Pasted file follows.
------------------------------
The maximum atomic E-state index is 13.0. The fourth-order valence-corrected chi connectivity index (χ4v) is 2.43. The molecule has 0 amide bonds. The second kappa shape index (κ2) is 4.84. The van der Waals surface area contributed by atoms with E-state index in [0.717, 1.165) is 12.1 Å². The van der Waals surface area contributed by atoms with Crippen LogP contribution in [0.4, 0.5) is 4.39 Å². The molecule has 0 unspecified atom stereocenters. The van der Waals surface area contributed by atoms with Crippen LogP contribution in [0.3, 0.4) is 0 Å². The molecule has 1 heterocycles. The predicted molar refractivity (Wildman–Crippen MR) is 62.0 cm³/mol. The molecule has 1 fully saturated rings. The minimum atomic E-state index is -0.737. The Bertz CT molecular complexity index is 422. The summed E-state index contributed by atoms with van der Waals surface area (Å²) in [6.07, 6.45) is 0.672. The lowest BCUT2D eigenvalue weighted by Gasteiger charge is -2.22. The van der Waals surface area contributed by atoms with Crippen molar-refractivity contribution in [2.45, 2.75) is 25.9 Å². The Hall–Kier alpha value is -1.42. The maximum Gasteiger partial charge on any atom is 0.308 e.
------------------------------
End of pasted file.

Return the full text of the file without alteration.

The maximum atomic E-state index is 13.0. The fourth-order valence-corrected chi connectivity index (χ4v) is 2.43. The molecule has 0 amide bonds. The second kappa shape index (κ2) is 4.84. The van der Waals surface area contributed by atoms with E-state index in [0.717, 1.165) is 12.1 Å². The van der Waals surface area contributed by atoms with Crippen LogP contribution in [0.4, 0.5) is 4.39 Å². The molecule has 0 unspecified atom stereocenters. The van der Waals surface area contributed by atoms with Crippen LogP contribution in [0.3, 0.4) is 0 Å². The molecule has 1 heterocycles. The predicted molar refractivity (Wildman–Crippen MR) is 62.0 cm³/mol. The molecule has 1 fully saturated rings. The minimum atomic E-state index is -0.737. The Bertz CT molecular complexity index is 422. The summed E-state index contributed by atoms with van der Waals surface area (Å²) in [6.07, 6.45) is 0.672. The lowest BCUT2D eigenvalue weighted by Gasteiger charge is -2.22. The van der Waals surface area contributed by atoms with Crippen molar-refractivity contribution in [2.45, 2.75) is 25.9 Å². The Hall–Kier alpha value is -1.42. The maximum Gasteiger partial charge on any atom is 0.308 e.